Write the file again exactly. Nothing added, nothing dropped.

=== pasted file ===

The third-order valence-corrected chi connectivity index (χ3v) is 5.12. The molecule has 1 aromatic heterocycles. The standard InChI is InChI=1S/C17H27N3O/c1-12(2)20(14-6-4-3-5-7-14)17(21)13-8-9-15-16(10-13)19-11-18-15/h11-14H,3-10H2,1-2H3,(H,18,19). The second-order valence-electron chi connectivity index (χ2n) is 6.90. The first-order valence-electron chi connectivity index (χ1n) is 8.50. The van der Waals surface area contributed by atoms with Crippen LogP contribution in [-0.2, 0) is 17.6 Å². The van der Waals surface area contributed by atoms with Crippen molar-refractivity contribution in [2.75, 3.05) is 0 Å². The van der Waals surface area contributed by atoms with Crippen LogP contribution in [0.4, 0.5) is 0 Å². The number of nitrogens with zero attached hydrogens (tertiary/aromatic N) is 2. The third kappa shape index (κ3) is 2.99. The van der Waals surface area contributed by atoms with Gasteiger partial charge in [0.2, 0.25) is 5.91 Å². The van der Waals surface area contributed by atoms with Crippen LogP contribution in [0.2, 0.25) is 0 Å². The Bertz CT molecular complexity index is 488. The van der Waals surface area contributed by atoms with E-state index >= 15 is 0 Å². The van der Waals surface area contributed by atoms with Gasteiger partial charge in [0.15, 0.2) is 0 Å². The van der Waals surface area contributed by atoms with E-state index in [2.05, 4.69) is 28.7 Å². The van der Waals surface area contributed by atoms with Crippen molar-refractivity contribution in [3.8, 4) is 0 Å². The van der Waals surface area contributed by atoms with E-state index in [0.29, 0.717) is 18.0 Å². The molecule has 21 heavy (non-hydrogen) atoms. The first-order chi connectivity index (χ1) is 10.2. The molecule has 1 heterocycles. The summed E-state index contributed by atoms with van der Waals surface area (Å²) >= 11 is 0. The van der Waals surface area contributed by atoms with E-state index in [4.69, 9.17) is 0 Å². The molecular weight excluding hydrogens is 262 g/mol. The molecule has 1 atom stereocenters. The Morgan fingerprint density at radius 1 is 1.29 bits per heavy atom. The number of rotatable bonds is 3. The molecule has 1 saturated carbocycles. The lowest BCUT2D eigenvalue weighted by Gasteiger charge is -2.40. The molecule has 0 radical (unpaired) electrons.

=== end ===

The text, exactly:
The third-order valence-corrected chi connectivity index (χ3v) is 5.12. The molecule has 1 aromatic heterocycles. The standard InChI is InChI=1S/C17H27N3O/c1-12(2)20(14-6-4-3-5-7-14)17(21)13-8-9-15-16(10-13)19-11-18-15/h11-14H,3-10H2,1-2H3,(H,18,19). The second-order valence-electron chi connectivity index (χ2n) is 6.90. The first-order valence-electron chi connectivity index (χ1n) is 8.50. The van der Waals surface area contributed by atoms with Crippen LogP contribution in [-0.2, 0) is 17.6 Å². The van der Waals surface area contributed by atoms with Crippen molar-refractivity contribution in [2.75, 3.05) is 0 Å². The van der Waals surface area contributed by atoms with Crippen LogP contribution in [0.4, 0.5) is 0 Å². The number of nitrogens with zero attached hydrogens (tertiary/aromatic N) is 2. The third kappa shape index (κ3) is 2.99. The van der Waals surface area contributed by atoms with Gasteiger partial charge in [0.2, 0.25) is 5.91 Å². The van der Waals surface area contributed by atoms with Crippen LogP contribution in [0.2, 0.25) is 0 Å². The Bertz CT molecular complexity index is 488. The van der Waals surface area contributed by atoms with E-state index >= 15 is 0 Å². The van der Waals surface area contributed by atoms with Gasteiger partial charge in [0.15, 0.2) is 0 Å². The van der Waals surface area contributed by atoms with E-state index in [2.05, 4.69) is 28.7 Å². The van der Waals surface area contributed by atoms with Crippen molar-refractivity contribution in [3.8, 4) is 0 Å². The van der Waals surface area contributed by atoms with E-state index in [0.29, 0.717) is 18.0 Å². The molecule has 21 heavy (non-hydrogen) atoms. The first-order chi connectivity index (χ1) is 10.2. The molecule has 1 heterocycles. The summed E-state index contributed by atoms with van der Waals surface area (Å²) >= 11 is 0. The van der Waals surface area contributed by atoms with E-state index in [4.69, 9.17) is 0 Å². The molecular weight excluding hydrogens is 262 g/mol. The molecule has 1 atom stereocenters. The Morgan fingerprint density at radius 1 is 1.29 bits per heavy atom. The number of rotatable bonds is 3. The molecule has 1 saturated carbocycles. The lowest BCUT2D eigenvalue weighted by Gasteiger charge is -2.40. The molecule has 0 radical (unpaired) electrons.